Black Volunteer Student Organizations
Over a 30 year span, our student population has grown and their needs have changed. Currently the
BCSC provides academic advising and support, leadership development and training for approximately
25 Black Volunteer Student Organizations (BVSOs). The BCSC supports the African American Staff Group (AASG),
community service outreach, and various cultural and educational programs.
Black Student Union (BSU) - Stanford?s Black Student Union (BSU) is a social, cultural, and political
organization primarily concerned with the continual improvement of life for Black students at Stanford. Originally founded in
1967, the BSU has been instrumental in spurring many imaginative changes in the Black community.
Yvorn "Doc" Aswad-Thomas, Co-President firstname.lastname@example.org
Alryl Koroma, Co-President email@example.com
Stanford African Students Association (SASA) - Stanford African Students Association (SASA) was founded in
1979 to foster unity among African students and to create awareness in the Stanford community of issues related to Africa.
Shubuka Mainsah, Co-President firstname.lastname@example.org
Benjamin Conteh, Co-President email@example.com
Caribbean Students Association (CSA) - The Caribbean Students Association (CSA) was revived on Stanford?s
campus in 1991. CSA has embarked on an educational campaign to foster awareness and involvement in Caribbean affairs.
Dominique Lyew, Co-President firstname.lastname@example.org
Jennifer Price, Co-President email@example.com
Ethiopian Student Union (SESU) - The objective of SESU is to collect
and disseminate information about Ethiopian history, culture, and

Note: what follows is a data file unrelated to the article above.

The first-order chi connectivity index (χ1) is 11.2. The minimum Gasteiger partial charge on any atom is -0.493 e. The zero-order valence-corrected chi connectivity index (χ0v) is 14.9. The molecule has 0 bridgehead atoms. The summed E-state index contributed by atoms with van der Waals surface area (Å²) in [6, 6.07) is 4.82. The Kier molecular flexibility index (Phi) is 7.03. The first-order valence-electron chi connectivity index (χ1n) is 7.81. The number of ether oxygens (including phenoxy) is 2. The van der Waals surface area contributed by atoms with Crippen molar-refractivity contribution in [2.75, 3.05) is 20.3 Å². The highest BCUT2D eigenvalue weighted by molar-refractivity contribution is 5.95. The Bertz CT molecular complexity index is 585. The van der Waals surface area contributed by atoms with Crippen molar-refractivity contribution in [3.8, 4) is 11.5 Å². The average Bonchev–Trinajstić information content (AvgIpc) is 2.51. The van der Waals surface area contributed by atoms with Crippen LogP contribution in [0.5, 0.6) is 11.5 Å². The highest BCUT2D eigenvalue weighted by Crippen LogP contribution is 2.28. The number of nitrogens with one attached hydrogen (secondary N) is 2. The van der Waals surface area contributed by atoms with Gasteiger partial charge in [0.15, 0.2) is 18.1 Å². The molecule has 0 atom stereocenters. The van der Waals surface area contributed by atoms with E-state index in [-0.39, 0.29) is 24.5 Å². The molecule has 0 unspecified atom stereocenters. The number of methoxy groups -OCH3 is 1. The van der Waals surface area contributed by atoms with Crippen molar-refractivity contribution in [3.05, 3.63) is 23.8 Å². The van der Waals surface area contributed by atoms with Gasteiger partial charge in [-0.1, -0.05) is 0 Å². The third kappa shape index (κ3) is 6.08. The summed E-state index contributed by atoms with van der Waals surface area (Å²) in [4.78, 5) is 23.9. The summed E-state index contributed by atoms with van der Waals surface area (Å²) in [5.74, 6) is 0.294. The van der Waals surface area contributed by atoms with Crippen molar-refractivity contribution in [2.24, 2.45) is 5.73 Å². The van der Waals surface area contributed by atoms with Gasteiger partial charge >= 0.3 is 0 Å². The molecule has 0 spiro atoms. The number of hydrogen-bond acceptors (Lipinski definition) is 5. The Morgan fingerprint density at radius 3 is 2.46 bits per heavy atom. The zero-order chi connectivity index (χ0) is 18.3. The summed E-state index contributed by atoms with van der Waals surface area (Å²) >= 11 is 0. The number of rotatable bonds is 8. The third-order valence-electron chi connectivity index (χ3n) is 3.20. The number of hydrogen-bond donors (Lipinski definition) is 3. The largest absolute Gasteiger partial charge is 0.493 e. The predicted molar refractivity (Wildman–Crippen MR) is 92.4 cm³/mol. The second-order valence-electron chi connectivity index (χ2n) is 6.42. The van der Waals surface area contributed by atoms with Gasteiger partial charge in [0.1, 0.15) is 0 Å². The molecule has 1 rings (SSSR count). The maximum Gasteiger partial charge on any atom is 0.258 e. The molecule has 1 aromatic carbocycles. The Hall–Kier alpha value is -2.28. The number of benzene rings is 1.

politics in order to increase awareness about Ethiopia.
Tesfa Habebo, Co-President firstname.lastname@example.org
Abel Taklain, Co-President email@example.com
Nigerian Students Association (NAIJA) -
NAIJA seeks to educate and celebrate
the deep beauty of Nigeria's diverse culture and heritage
to fellow Stanford students and neighboring communities.
Aima Ojehomon, Co-President firstname.lastname@example.org
The goal of Akwaaba is enlighten the Stanford community about the
rich heritage, culture, and current state (e.g. political and social
climate) of Ghana.
Orientation Committee (BROC) - Established in 1976 as a committee
of the Black Student Union, the Black Recruitment Orientation Committee
(BROC) introduces prospective and incoming Black students to faculty,
staff and students.
Garry Mitchell, Coordinador email@example.com
Queer at Stanford (BlaQS) - Black and Queer at Stanford (BlaQS)
is a support organization dedicated to the affirmation and advancement
of lesbian, gay, bisexual, transgendered, questioning, and queer
identified Black students, faculty, and staff at Stanford University.
Kiyan Williams, Co-President firstname.lastname@example.org